The overview of the instruments governing evidence-gathering reveals that there is no provision whatsoever expressly regulating the right to legal remedies against evidentiary measures, including telephone tapping and house search. Therefore, the availability and manner of challenging the investigative measures depend on the law of the member states concerned. The EIO Directive 2014 ensures legal remedies equivalent to those available in a similar domestic case,Footnote 33 however, this provision becomes superfluous in cases where domestic law does not provide such a remedy or its execution is not feasible in certain stages of the procedure. Another conclusion is that the EU does not as yet provide more extensive protection for legal remedy against telephone tapping or house search other than that provided in the ECHR and the EU Charter. At the same time, the comparative study of domestic regulations has shown variations and differences between systems in their approaches to the legal remedies. Whereas, in some member states the possibility of challenging the measures already arises at pre-trial stage within an interlocutory appeal, other states do not provide a specific legal remedy and rely on the exclusionary rules applicable at trial stage or provide this right beyond the criminal proceedings within a civil or administrative procedure. Another sharp point of difference is the aim pursued by the remedy, which may be the exclusion of evidence, its nullity or compensation for damages. All these diversities may hinder the challenge to procedure in cross-border cases. Therefore, the mutual trust between member states and, consequently, the mutual admissibility of evidence, could be enhanced by ensuring that member states provide effective legal remedies against telephone tapping and house search for the persons whose right to privacy was affected by the measures carried out in a cross-border context. This approach follows from the case-law produced by the ECtHR which is satisfied with various forms of remedies, as long as these remedies afford adequate and effective safeguards against abuse.Footnote 34 This effective apparatus would give any person whose right to respect for privacy was infringed a legal remedy to challenge the substantive reasons underlying the decision to obtain evidence, including whether the measures are necessary and proportionate and the manner in which the measure was issued and exercised. Accordingly, depending on the circumstances of the case and person concerned, these remedies may vary significantly between member states and apply either in criminal, civil or administrative proceedings. However, it should be noted that if the legal remedy is granted to the entitled person and it is effective, the available procedure is of secondary importance. Operating under this standard would significantly enhance mutual trust between member states, even though effective remedies may differ between member states, apply in different proceedings and entail different consequences. What is of utmost importance is that persons who believe their fundamental rights have been infringed are granted an effective measure to enforce these rights, and that the cross-border context of proceedings does not hamper them. The key here is the ‘effectiveness’ of the right to remedy, which can be ensured differently within legal systems across the EU. As a result, mutual trust in a cross-border gathering of evidence would be taken to a higher level and member states could accept evidence per se, believing that the gathering of evidence abroad does not violate fundamental rights ensured at the EU level.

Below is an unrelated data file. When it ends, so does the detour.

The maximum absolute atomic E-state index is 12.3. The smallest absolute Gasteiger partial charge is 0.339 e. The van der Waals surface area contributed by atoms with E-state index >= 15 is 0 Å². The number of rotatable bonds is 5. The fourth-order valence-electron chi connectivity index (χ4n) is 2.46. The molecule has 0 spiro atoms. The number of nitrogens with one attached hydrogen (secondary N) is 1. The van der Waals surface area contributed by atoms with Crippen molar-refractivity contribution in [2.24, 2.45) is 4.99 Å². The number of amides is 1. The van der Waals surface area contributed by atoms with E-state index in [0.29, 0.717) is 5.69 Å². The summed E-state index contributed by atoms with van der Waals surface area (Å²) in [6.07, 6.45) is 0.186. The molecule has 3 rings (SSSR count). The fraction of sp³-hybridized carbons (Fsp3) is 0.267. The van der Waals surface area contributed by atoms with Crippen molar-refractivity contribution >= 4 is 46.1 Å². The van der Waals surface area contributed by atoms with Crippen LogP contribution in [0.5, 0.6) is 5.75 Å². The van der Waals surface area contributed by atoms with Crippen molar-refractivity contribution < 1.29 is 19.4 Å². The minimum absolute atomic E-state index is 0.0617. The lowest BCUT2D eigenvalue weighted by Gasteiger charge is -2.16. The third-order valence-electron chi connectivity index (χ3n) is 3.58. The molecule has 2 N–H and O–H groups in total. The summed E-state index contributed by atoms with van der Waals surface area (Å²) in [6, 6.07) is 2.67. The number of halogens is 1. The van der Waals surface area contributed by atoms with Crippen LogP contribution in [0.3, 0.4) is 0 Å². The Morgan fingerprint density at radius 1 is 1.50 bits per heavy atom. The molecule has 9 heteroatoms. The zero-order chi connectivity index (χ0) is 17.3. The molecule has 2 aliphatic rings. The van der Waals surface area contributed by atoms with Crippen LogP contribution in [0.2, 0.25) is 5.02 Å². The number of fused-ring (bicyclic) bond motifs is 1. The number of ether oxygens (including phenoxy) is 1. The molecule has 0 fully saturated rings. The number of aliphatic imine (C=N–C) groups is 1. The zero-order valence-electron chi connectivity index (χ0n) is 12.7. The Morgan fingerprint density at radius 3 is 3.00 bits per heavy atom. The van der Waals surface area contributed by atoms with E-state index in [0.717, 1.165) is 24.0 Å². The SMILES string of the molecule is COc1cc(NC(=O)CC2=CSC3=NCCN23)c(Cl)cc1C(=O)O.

The Right to be Notified of the Measures